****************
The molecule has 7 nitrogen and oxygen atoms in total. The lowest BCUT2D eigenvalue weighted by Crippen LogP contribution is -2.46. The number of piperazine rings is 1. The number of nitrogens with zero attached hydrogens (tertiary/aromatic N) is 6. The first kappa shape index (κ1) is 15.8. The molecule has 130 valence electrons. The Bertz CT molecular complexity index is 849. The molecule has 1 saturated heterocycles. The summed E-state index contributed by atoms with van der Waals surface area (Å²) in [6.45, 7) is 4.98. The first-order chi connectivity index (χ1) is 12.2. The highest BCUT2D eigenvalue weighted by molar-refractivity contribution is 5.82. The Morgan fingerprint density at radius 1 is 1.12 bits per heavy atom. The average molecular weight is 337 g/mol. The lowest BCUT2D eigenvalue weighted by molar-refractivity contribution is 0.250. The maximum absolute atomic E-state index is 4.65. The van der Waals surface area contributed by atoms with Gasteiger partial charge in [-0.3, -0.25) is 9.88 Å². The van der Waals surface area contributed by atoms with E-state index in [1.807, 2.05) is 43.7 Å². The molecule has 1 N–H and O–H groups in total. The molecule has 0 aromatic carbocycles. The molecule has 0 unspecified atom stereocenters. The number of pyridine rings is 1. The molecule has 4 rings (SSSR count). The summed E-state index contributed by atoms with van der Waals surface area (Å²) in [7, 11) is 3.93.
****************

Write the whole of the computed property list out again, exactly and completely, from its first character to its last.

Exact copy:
The molecule has 7 nitrogen and oxygen atoms in total. The lowest BCUT2D eigenvalue weighted by Crippen LogP contribution is -2.46. The number of piperazine rings is 1. The number of nitrogens with zero attached hydrogens (tertiary/aromatic N) is 6. The first kappa shape index (κ1) is 15.8. The molecule has 130 valence electrons. The Bertz CT molecular complexity index is 849. The molecule has 1 saturated heterocycles. The summed E-state index contributed by atoms with van der Waals surface area (Å²) in [6.45, 7) is 4.98. The first-order chi connectivity index (χ1) is 12.2. The highest BCUT2D eigenvalue weighted by molar-refractivity contribution is 5.82. The Morgan fingerprint density at radius 1 is 1.12 bits per heavy atom. The average molecular weight is 337 g/mol. The lowest BCUT2D eigenvalue weighted by molar-refractivity contribution is 0.250. The maximum absolute atomic E-state index is 4.65. The van der Waals surface area contributed by atoms with Gasteiger partial charge in [-0.3, -0.25) is 9.88 Å². The van der Waals surface area contributed by atoms with E-state index in [1.807, 2.05) is 43.7 Å². The molecule has 1 N–H and O–H groups in total. The molecule has 0 aromatic carbocycles. The molecule has 0 unspecified atom stereocenters. The number of pyridine rings is 1. The molecule has 4 rings (SSSR count). The summed E-state index contributed by atoms with van der Waals surface area (Å²) in [7, 11) is 3.93.